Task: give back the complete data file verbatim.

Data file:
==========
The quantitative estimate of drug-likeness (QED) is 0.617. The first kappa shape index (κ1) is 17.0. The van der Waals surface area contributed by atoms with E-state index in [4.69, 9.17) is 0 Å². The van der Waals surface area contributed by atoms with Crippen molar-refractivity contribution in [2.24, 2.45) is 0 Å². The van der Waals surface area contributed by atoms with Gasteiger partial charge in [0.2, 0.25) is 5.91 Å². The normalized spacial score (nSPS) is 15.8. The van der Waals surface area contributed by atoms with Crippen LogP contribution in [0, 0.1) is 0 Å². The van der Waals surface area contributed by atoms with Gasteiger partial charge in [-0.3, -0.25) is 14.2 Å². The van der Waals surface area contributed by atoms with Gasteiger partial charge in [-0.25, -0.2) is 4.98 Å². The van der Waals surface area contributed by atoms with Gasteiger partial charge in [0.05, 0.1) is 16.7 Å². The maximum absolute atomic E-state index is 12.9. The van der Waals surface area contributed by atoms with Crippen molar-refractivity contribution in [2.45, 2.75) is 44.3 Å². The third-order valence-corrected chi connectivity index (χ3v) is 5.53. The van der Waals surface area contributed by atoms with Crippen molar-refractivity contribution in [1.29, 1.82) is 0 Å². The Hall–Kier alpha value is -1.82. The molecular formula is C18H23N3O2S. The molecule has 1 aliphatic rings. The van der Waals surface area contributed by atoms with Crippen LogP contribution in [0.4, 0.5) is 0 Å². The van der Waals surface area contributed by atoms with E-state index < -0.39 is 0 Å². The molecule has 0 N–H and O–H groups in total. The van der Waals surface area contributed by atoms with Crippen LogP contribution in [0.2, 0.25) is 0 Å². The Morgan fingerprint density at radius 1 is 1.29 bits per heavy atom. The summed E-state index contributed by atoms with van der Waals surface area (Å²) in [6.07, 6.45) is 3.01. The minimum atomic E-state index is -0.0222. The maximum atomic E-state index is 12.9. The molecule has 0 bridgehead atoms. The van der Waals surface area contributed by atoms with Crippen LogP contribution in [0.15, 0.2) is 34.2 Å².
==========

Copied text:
The quantitative estimate of drug-likeness (QED) is 0.617. The first kappa shape index (κ1) is 17.0. The van der Waals surface area contributed by atoms with E-state index in [4.69, 9.17) is 0 Å². The van der Waals surface area contributed by atoms with Crippen molar-refractivity contribution in [2.24, 2.45) is 0 Å². The van der Waals surface area contributed by atoms with Gasteiger partial charge in [0.2, 0.25) is 5.91 Å². The normalized spacial score (nSPS) is 15.8. The van der Waals surface area contributed by atoms with Crippen LogP contribution in [0, 0.1) is 0 Å². The van der Waals surface area contributed by atoms with Gasteiger partial charge in [-0.3, -0.25) is 14.2 Å². The van der Waals surface area contributed by atoms with Gasteiger partial charge in [-0.25, -0.2) is 4.98 Å². The van der Waals surface area contributed by atoms with Gasteiger partial charge in [0.05, 0.1) is 16.7 Å². The maximum absolute atomic E-state index is 12.9. The van der Waals surface area contributed by atoms with Crippen molar-refractivity contribution in [2.45, 2.75) is 44.3 Å². The third-order valence-corrected chi connectivity index (χ3v) is 5.53. The van der Waals surface area contributed by atoms with Crippen molar-refractivity contribution in [1.29, 1.82) is 0 Å². The Hall–Kier alpha value is -1.82. The molecular formula is C18H23N3O2S. The molecule has 1 aliphatic rings. The van der Waals surface area contributed by atoms with Crippen LogP contribution in [0.4, 0.5) is 0 Å². The van der Waals surface area contributed by atoms with E-state index < -0.39 is 0 Å². The molecule has 0 N–H and O–H groups in total. The van der Waals surface area contributed by atoms with Crippen LogP contribution in [0.2, 0.25) is 0 Å². The Morgan fingerprint density at radius 1 is 1.29 bits per heavy atom. The summed E-state index contributed by atoms with van der Waals surface area (Å²) in [6.07, 6.45) is 3.01. The minimum atomic E-state index is -0.0222. The maximum atomic E-state index is 12.9. The molecule has 0 bridgehead atoms. The van der Waals surface area contributed by atoms with Crippen LogP contribution in [0.15, 0.2) is 34.2 Å².